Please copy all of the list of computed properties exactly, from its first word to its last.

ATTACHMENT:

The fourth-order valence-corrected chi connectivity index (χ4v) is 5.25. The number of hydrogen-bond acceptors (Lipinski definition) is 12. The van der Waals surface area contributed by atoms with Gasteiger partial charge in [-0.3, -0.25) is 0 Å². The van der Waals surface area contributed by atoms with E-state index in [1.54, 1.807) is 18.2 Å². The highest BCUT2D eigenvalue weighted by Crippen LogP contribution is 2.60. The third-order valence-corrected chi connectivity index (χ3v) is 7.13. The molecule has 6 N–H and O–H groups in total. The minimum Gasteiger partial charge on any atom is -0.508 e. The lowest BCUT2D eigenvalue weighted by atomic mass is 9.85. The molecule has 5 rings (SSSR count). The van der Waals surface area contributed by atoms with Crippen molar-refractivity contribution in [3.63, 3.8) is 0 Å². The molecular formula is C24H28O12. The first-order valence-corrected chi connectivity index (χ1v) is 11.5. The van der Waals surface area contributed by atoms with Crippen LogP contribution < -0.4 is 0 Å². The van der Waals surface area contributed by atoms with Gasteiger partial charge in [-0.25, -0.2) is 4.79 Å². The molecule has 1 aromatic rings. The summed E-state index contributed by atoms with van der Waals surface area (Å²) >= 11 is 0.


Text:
The fourth-order valence-corrected chi connectivity index (χ4v) is 5.25. The number of hydrogen-bond acceptors (Lipinski definition) is 12. The van der Waals surface area contributed by atoms with Gasteiger partial charge in [-0.3, -0.25) is 0 Å². The van der Waals surface area contributed by atoms with E-state index in [1.54, 1.807) is 18.2 Å². The highest BCUT2D eigenvalue weighted by Crippen LogP contribution is 2.60. The third-order valence-corrected chi connectivity index (χ3v) is 7.13. The molecule has 6 N–H and O–H groups in total. The minimum Gasteiger partial charge on any atom is -0.508 e. The lowest BCUT2D eigenvalue weighted by atomic mass is 9.85. The molecule has 5 rings (SSSR count). The van der Waals surface area contributed by atoms with Crippen molar-refractivity contribution in [3.63, 3.8) is 0 Å². The molecular formula is C24H28O12. The first-order valence-corrected chi connectivity index (χ1v) is 11.5. The van der Waals surface area contributed by atoms with Crippen LogP contribution < -0.4 is 0 Å². The van der Waals surface area contributed by atoms with Gasteiger partial charge in [-0.25, -0.2) is 4.79 Å². The molecule has 1 aromatic rings. The summed E-state index contributed by atoms with van der Waals surface area (Å²) >= 11 is 0.